Officials also cite the low cost of site acquisition and doing business, abundant workforce training resources and a low tax burden as other factors that appeal to companies and site selectors.
And they proudly point to local success stories. Vigon International, for example, is a growing manufacturer of fragrances and flavorings in Stroudsburg. PMEDC assisted the company by financing an expansion and providing assistance in the construction of natural gas and water lines.
Sutphen East Corporation, a fifth-generation family-owned business that manufactures fire apparatuses, moved to Pennsylvania earlier this year, becoming the anchor tenant at the Sterling Business & Technology Park. According to Wood, the company is expected to create 60 jobs within three years and make a private investment of approximately $2.4 million.
“Sutphen East Corp. chose the Pocono region based on many factors,” explains General Manager Darryl Rhyne. “Some of the main considerations were location to Interstate 84 and proximity to the Scranton-Wilkes-Barre area; the incredible work force that exists in [northeastern PA]; and the commitment from state, county and local officials to ensure a high quality partnership with our business, focused on growth and long term success.”
Kathy Henderson, director of economic development at the Carbon Chamber & Economic Development, lauds the recruitment of Sharps Compliance Corporation to a 40,000-square foot medical-waste-treatment facility as the company expands operations in the Northeast.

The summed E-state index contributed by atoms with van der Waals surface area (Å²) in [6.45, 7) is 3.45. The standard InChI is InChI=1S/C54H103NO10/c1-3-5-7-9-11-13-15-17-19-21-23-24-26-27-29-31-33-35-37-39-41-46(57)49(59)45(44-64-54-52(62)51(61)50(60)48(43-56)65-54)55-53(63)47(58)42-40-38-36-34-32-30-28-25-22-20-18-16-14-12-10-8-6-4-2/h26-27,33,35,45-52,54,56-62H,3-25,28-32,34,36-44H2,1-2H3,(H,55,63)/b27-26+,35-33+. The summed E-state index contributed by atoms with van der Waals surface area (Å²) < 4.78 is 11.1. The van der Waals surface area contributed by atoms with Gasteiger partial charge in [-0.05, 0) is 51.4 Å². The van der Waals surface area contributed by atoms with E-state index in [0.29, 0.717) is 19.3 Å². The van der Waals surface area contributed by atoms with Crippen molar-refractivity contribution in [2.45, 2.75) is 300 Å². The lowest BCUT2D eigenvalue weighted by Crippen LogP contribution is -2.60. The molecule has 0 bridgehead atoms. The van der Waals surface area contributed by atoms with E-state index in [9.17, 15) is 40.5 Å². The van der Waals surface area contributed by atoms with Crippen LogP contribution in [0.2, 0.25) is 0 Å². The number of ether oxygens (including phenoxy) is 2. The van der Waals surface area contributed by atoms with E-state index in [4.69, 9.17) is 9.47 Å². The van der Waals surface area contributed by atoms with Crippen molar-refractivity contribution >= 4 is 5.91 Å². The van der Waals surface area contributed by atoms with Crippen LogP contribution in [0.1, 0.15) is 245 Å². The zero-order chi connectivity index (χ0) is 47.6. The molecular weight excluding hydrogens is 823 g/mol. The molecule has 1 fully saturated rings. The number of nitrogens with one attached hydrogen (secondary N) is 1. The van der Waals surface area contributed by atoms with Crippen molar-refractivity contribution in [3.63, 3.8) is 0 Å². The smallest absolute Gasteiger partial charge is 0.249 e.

Kahr Arms moved its operations from New York State to Pike County last year.
These companies join well-established Poconos businesses such as the venerable children’s magazine Highlights in Honesdale and Tobyhanna Army Depot, a presence in the area since 1912, which with almost 4,000 workers is the region’s largest employer.
While most of the country has seen declines in manufacturing since 2000, we’ve actually benefited from growing manufacturing employment. Chuck Leonard, PMEDC
Business recruiters in the Poconos are especially focused on attracting manufacturing. Twenty-three small manufacturers have come to Monroe County since 2000 and inquiries continue to come in steadily.
“While most of the country has seen declines in manufacturing since 2000, we’ve actually benefited from growing manufacturing employment,” says Leonard.
Wayne and Carbon counties also target light manufacturing and technology companies in sectors like IT and digital media.